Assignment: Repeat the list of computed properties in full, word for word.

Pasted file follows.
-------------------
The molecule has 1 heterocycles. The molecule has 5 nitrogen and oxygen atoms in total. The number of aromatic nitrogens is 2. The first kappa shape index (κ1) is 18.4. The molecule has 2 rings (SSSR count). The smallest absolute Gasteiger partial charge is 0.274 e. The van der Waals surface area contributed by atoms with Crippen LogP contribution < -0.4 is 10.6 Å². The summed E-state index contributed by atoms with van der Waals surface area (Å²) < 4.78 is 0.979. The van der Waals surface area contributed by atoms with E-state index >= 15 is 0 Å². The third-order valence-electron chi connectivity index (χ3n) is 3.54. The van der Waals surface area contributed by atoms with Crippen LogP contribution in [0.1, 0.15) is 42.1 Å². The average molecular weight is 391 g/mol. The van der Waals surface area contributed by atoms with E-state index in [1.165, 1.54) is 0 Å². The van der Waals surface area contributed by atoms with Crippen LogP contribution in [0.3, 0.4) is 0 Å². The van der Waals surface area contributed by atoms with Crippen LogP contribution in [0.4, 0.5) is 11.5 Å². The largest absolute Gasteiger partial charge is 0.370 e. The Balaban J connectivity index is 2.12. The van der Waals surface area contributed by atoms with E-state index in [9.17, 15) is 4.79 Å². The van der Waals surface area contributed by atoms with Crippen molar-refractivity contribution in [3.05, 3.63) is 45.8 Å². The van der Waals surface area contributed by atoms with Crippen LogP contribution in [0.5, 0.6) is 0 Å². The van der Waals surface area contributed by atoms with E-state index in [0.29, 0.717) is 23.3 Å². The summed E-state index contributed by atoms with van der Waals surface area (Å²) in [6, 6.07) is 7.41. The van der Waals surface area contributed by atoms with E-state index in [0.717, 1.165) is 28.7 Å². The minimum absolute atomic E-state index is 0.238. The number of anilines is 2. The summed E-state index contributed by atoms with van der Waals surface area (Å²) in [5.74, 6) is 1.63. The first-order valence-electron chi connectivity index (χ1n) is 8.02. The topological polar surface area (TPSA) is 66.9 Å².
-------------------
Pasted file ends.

The molecule has 1 heterocycles. The molecule has 5 nitrogen and oxygen atoms in total. The number of aromatic nitrogens is 2. The first kappa shape index (κ1) is 18.4. The molecule has 2 rings (SSSR count). The smallest absolute Gasteiger partial charge is 0.274 e. The van der Waals surface area contributed by atoms with Crippen LogP contribution < -0.4 is 10.6 Å². The summed E-state index contributed by atoms with van der Waals surface area (Å²) < 4.78 is 0.979. The van der Waals surface area contributed by atoms with E-state index >= 15 is 0 Å². The third-order valence-electron chi connectivity index (χ3n) is 3.54. The van der Waals surface area contributed by atoms with Crippen LogP contribution in [0.1, 0.15) is 42.1 Å². The average molecular weight is 391 g/mol. The van der Waals surface area contributed by atoms with E-state index in [1.165, 1.54) is 0 Å². The van der Waals surface area contributed by atoms with Crippen LogP contribution in [0.3, 0.4) is 0 Å². The van der Waals surface area contributed by atoms with Crippen LogP contribution in [0.4, 0.5) is 11.5 Å². The largest absolute Gasteiger partial charge is 0.370 e. The Balaban J connectivity index is 2.12. The van der Waals surface area contributed by atoms with E-state index in [9.17, 15) is 4.79 Å². The van der Waals surface area contributed by atoms with Crippen molar-refractivity contribution in [3.05, 3.63) is 45.8 Å². The van der Waals surface area contributed by atoms with Crippen LogP contribution in [0.5, 0.6) is 0 Å². The van der Waals surface area contributed by atoms with E-state index in [0.29, 0.717) is 23.3 Å². The summed E-state index contributed by atoms with van der Waals surface area (Å²) in [6, 6.07) is 7.41. The van der Waals surface area contributed by atoms with E-state index in [0.717, 1.165) is 28.7 Å². The minimum absolute atomic E-state index is 0.238. The number of anilines is 2. The summed E-state index contributed by atoms with van der Waals surface area (Å²) in [5.74, 6) is 1.63. The first-order valence-electron chi connectivity index (χ1n) is 8.02. The topological polar surface area (TPSA) is 66.9 Å².